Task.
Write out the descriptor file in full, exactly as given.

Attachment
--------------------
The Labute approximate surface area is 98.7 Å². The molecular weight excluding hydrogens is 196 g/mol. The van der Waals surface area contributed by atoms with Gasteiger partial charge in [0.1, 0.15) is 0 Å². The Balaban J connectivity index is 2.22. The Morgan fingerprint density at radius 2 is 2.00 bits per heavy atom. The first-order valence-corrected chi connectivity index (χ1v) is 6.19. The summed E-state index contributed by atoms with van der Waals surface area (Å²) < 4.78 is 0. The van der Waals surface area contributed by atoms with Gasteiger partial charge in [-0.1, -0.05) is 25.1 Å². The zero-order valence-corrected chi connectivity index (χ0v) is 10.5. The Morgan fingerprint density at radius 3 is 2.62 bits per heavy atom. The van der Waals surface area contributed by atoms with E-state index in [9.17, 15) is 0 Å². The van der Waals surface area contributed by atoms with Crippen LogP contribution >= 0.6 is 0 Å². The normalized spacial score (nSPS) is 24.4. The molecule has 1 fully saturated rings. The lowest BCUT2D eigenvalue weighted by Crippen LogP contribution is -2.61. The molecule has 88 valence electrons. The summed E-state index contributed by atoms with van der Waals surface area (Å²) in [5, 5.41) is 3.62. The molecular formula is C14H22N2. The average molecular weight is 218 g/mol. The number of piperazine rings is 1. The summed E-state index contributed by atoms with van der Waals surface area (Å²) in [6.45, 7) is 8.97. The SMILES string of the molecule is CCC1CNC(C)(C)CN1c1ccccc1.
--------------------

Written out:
The Labute approximate surface area is 98.7 Å². The molecular weight excluding hydrogens is 196 g/mol. The van der Waals surface area contributed by atoms with Gasteiger partial charge in [0.1, 0.15) is 0 Å². The Balaban J connectivity index is 2.22. The Morgan fingerprint density at radius 2 is 2.00 bits per heavy atom. The first-order valence-corrected chi connectivity index (χ1v) is 6.19. The summed E-state index contributed by atoms with van der Waals surface area (Å²) < 4.78 is 0. The van der Waals surface area contributed by atoms with Gasteiger partial charge in [-0.1, -0.05) is 25.1 Å². The zero-order valence-corrected chi connectivity index (χ0v) is 10.5. The Morgan fingerprint density at radius 3 is 2.62 bits per heavy atom. The van der Waals surface area contributed by atoms with E-state index in [9.17, 15) is 0 Å². The van der Waals surface area contributed by atoms with Crippen LogP contribution >= 0.6 is 0 Å². The normalized spacial score (nSPS) is 24.4. The molecule has 1 fully saturated rings. The lowest BCUT2D eigenvalue weighted by Crippen LogP contribution is -2.61. The molecule has 88 valence electrons. The summed E-state index contributed by atoms with van der Waals surface area (Å²) in [5, 5.41) is 3.62. The molecular formula is C14H22N2. The average molecular weight is 218 g/mol. The number of piperazine rings is 1. The summed E-state index contributed by atoms with van der Waals surface area (Å²) in [6.45, 7) is 8.97. The SMILES string of the molecule is CCC1CNC(C)(C)CN1c1ccccc1.